The Autobiography of Benjamin Franklin

By Benjamin Franklin

Page 29

in business who wanted yet three years of being at
man's estate. Holmes said what he could in favor of the project, but
my father was clear in the impropriety of it, and at last gave a flat
denial to it. Then he wrote a civil letter to Sir William, thanking
him for the patronage he had so kindly offered me, but declining to
assist me as yet in setting up, I being, in his opinion, too young to
be trusted with the management of a business so important, and for
which the preparation must be so expensive.

My friend and companion Collins, who was a clerk in the post-office,
pleas'd with the account I gave him of my new country, determined to go
thither also; and, while I waited for my father's determination, he set
out before me by land to Rhode Island, leaving his books, which were a
pretty collection of mathematicks and natural philosophy, to come with
mine and me to New York, where he propos'd to wait for me.

My father, tho' he did not approve Sir William's proposition, was yet
pleas'd that I had been able to obtain so advantageous a character from
a person of such note where I had resided, and that I had been so
industrious and careful as to equip myself so handsomely in so short a
time; therefore, seeing no prospect of an accommodation between my
brother and me, he gave his consent to my returning again to
Philadelphia, advis'd me to behave respectfully to the people there,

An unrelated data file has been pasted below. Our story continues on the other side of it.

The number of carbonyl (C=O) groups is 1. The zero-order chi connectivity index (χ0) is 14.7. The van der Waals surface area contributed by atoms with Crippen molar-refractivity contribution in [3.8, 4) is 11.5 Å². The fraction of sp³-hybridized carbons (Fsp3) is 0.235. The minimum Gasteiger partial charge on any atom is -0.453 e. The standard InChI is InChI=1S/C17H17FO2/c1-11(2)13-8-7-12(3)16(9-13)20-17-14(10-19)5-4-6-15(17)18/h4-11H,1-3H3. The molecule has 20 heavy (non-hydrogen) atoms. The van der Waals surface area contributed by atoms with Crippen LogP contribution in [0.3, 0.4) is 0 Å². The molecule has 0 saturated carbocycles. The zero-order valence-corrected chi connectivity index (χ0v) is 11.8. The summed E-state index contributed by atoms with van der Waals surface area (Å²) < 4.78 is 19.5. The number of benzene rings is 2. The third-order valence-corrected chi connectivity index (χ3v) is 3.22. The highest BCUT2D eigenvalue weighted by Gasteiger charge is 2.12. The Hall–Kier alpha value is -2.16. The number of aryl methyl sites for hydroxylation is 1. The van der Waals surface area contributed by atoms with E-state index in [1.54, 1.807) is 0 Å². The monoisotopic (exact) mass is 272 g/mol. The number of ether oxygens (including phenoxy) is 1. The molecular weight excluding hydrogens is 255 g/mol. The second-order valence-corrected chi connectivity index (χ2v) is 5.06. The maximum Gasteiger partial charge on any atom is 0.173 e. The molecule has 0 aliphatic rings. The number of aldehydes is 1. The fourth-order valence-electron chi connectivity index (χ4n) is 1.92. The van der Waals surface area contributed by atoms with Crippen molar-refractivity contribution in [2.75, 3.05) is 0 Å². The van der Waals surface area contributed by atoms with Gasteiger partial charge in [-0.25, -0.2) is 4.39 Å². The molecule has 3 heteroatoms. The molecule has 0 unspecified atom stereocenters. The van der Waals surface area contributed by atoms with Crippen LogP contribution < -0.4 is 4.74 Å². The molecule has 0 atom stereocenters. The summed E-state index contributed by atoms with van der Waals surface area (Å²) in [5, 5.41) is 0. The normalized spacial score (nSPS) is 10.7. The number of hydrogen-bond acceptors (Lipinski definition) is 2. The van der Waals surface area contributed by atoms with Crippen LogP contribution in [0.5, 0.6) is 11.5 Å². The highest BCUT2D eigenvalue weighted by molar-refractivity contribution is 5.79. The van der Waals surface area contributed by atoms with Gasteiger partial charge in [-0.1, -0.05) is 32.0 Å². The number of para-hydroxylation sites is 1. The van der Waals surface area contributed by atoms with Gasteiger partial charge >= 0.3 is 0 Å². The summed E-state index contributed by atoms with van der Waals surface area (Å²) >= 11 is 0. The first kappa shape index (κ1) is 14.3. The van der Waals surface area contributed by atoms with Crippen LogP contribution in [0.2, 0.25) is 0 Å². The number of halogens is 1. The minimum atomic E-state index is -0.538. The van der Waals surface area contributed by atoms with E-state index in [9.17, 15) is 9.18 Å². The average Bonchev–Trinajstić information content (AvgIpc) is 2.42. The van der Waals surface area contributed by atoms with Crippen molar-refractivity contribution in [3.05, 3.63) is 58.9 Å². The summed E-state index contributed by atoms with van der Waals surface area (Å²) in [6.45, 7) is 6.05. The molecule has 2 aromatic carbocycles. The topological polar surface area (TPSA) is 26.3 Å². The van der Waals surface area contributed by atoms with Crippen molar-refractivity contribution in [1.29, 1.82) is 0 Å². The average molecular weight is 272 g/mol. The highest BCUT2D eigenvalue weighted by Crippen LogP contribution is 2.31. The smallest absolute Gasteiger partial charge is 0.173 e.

endeavor to obtain the general esteem, and avoid lampooning and
libeling, to which he thought I had too much inclination; telling me,
that by steady industry and a prudent parsimony I might save enough by
the time I was one-and-twenty to set me up; and that, if I came near
the matter, he would help me out with the rest. This was all I could
obtain, except some small gifts as tokens of his and my mother's love,
when I embark'd again for New York, now with their approbation and
their blessing.

The sloop putting in at Newport, Rhode Island, I visited my brother
John, who had been married and settled there some years. He received
me very affectionately, for he always lov'd me. A friend of his, one
Vernon, having some money due to him in Pensilvania, about thirty-five
pounds currency, desired I would receive it for him, and keep it till I
had his directions what to remit it in. Accordingly, he gave me an
order. This afterwards

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